Hades is a Hell of a Time So Far

Supergiant Games put themselves on the map when they first released Bastion, an isometric hack-and-slash RPG. They followed that up with Transistor, an isometric hack-and-slash RPG. But then came Pyre, which broke away from the mold as a sports game/RPG hybrid. And having shown that they have more range than expected, Supergiant are back at it with Hades, heading once again into isometric hack-and-slash RPG territory. Of course, spending even just a short time with Hades as I did will let you know this is in no way a bad thing.

Set in Tartarus, Hades sees you playing as Zagreus, prince of the underworld and son of our title character. Despite his father’s objections, he wants to escape Tartarus and find his way to Mount Olympus instead. Mind you, Tartarus actually looks incredible thanks to the world the devs have drawn and crafted, but whatever works. Things naturally won’t be easy, though. Aside from the hordes of enemies in Zagreus’ way, Tartarus is basically an ever-shifting labyrinth. Meaning that he’ll need to prepare for sheer (nearly-literal) hell, even if it means dying again and again.

Stepping into the game for the first time, a few Supergiant staples become obvious. Ridiculously gorgeous world with details backgrounds, narrative voices, fast-paced combat, et cetera. But Hades twists things up a bit via the addition of roguelike elements, being more of a dungeon crawler. This means not only having to prepare for several different threats, as mentioned before, but making tough choices as well. Do you select the room that rewards health or money afterwards, knowing you can’t go back? Which of the three boosts do you accept, knowing it only lasts for this one run? Do you invest in upgrades ASAP or hold out for the possibility of currency for better ones?

These may seem like typical roguelike scenarios, but Hades easily makes it work. In fact, Hades may actually be one of the more simpler titles from Supergiant, at least in comparison to their last two games. Combat is standard isometric hack-and-slash, with main attack, ranged attack, heavy attack, dash. The ranged attack — a cast — is bit more unique in that you have to retrieve the ammo afterwards, slightly similar to Titan Souls. But even dealing with the basics, this is still incredibly fun stuff. Plus, this is Early Access, so other twists may be added later.

What makes it work is that aside from fun gameplay, Supergiant are still masters of presentation. In case it hasn’t been made clear yet, Hades is gorgeous. Every bit of scenery, monster design and animation is a treat for the eyes. The characters are also the enjoyable lot as well. There’s surprisingly a good chunk of humor on display here, given the setting. Zagreus has some notable quips, as do the like of Hypnos and Nyx. And talking with more characters reveals nifty anecdotes such as Cerberus having destroyed a whole lounge. And with new bits of dialogue added after each death, it provides a reason to keep going.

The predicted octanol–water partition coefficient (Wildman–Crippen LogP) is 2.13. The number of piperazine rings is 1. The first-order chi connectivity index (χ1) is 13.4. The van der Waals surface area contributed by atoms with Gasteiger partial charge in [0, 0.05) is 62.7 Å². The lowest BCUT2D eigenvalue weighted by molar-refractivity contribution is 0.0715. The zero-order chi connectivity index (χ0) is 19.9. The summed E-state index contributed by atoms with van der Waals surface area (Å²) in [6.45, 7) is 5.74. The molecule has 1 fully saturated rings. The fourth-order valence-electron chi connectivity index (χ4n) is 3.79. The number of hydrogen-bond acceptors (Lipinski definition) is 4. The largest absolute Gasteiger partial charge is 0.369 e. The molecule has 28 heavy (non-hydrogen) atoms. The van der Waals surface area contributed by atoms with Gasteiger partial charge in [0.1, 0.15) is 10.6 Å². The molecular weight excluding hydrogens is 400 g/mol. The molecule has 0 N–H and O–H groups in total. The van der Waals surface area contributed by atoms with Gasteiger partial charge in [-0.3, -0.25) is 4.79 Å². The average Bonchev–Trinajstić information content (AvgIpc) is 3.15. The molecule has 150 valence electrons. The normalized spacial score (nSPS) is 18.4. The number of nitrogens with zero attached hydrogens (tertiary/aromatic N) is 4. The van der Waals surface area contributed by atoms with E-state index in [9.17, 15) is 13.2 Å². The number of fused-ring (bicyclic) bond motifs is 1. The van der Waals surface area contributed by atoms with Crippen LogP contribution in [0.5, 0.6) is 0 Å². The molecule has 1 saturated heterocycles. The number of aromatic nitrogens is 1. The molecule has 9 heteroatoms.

There are a couple of traps that Hades can easily fall prey to, though. One of them being…well, Hades. The poor guy just cannot catch a break when it comes to representation in entertainment. In actual Greek mythology, Hades is more of a neutral figure, in stark comparison to figures like Zeus that have committed more notably insane acts. And while Hades doesn’t truly come off as pure evil here, he’s framed as a taunting antagonistic presence of sorts, while the likes of Zeus and Poseidon are cheery figures all willing to assist Zagreus with various bonuses. True, these stories are always open to interpretation, and perhaps the story later on provides more twists, but it would be nice to see a little bit more deviation from the standard take.

But a bigger, more actual trap for Hades is one that tends to plague similar games and their difficulty. Namely, ramping up the enemy count as a substitute for a challenge increase. True, the whole goal is to spend rewards between deaths beefing up Zagreus’ stats and gear in various ways. Then, gradually over time, the battles get easier and easier. But it does sort of feel like the game may be a bit too eager to throw waves of monsters at you. Only a dozen rooms in and it feels like about eight to ten can suddenly appear all at once, attacking from all directions. Now, as mentioned before, the combat is still insanely fun. But in a roguelike such as this, you’re going to be going through a lot and the last thing you’d want is for things to feel cheap or repetitive as time goes on.

So far, though, Hades seems like another win for Supergiant and a promising start for Epic Games Store to boot. It’s a brutal, challenging roguelike where death is frequent, but one that’s also fair, fun and has a ton of personality. It’s unknown when we can expect a final version, but for Early Access connoisseurs and fans of Supergiant’s previous games, this is easily one to pick up right now.